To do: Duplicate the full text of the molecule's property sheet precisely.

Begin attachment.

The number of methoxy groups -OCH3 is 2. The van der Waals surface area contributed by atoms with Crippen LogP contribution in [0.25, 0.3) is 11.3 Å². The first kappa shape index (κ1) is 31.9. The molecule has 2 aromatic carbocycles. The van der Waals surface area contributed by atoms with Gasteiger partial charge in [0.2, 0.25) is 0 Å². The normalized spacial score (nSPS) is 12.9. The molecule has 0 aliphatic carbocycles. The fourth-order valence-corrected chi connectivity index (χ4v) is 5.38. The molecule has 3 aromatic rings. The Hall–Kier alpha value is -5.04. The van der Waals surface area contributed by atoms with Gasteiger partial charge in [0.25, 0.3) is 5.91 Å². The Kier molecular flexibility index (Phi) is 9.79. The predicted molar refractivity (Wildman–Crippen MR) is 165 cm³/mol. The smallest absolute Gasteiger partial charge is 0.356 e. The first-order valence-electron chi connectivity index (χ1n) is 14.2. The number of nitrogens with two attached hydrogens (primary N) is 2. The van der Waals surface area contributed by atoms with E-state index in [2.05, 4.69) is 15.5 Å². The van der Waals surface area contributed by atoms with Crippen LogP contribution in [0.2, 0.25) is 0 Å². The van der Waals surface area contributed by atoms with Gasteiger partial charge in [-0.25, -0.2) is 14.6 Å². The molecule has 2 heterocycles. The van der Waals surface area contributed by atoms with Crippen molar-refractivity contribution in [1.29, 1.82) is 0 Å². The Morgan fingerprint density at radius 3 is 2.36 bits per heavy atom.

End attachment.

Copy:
The number of methoxy groups -OCH3 is 2. The van der Waals surface area contributed by atoms with Crippen LogP contribution in [0.25, 0.3) is 11.3 Å². The first kappa shape index (κ1) is 31.9. The molecule has 2 aromatic carbocycles. The van der Waals surface area contributed by atoms with Gasteiger partial charge in [0.2, 0.25) is 0 Å². The normalized spacial score (nSPS) is 12.9. The molecule has 0 aliphatic carbocycles. The fourth-order valence-corrected chi connectivity index (χ4v) is 5.38. The molecule has 3 aromatic rings. The Hall–Kier alpha value is -5.04. The van der Waals surface area contributed by atoms with Gasteiger partial charge in [0.25, 0.3) is 5.91 Å². The Kier molecular flexibility index (Phi) is 9.79. The predicted molar refractivity (Wildman–Crippen MR) is 165 cm³/mol. The smallest absolute Gasteiger partial charge is 0.356 e. The first-order valence-electron chi connectivity index (χ1n) is 14.2. The number of nitrogens with two attached hydrogens (primary N) is 2. The van der Waals surface area contributed by atoms with E-state index in [2.05, 4.69) is 15.5 Å². The van der Waals surface area contributed by atoms with Crippen LogP contribution in [0.2, 0.25) is 0 Å². The van der Waals surface area contributed by atoms with Gasteiger partial charge in [-0.25, -0.2) is 14.6 Å². The molecule has 2 heterocycles. The van der Waals surface area contributed by atoms with Crippen molar-refractivity contribution in [1.29, 1.82) is 0 Å². The Morgan fingerprint density at radius 3 is 2.36 bits per heavy atom.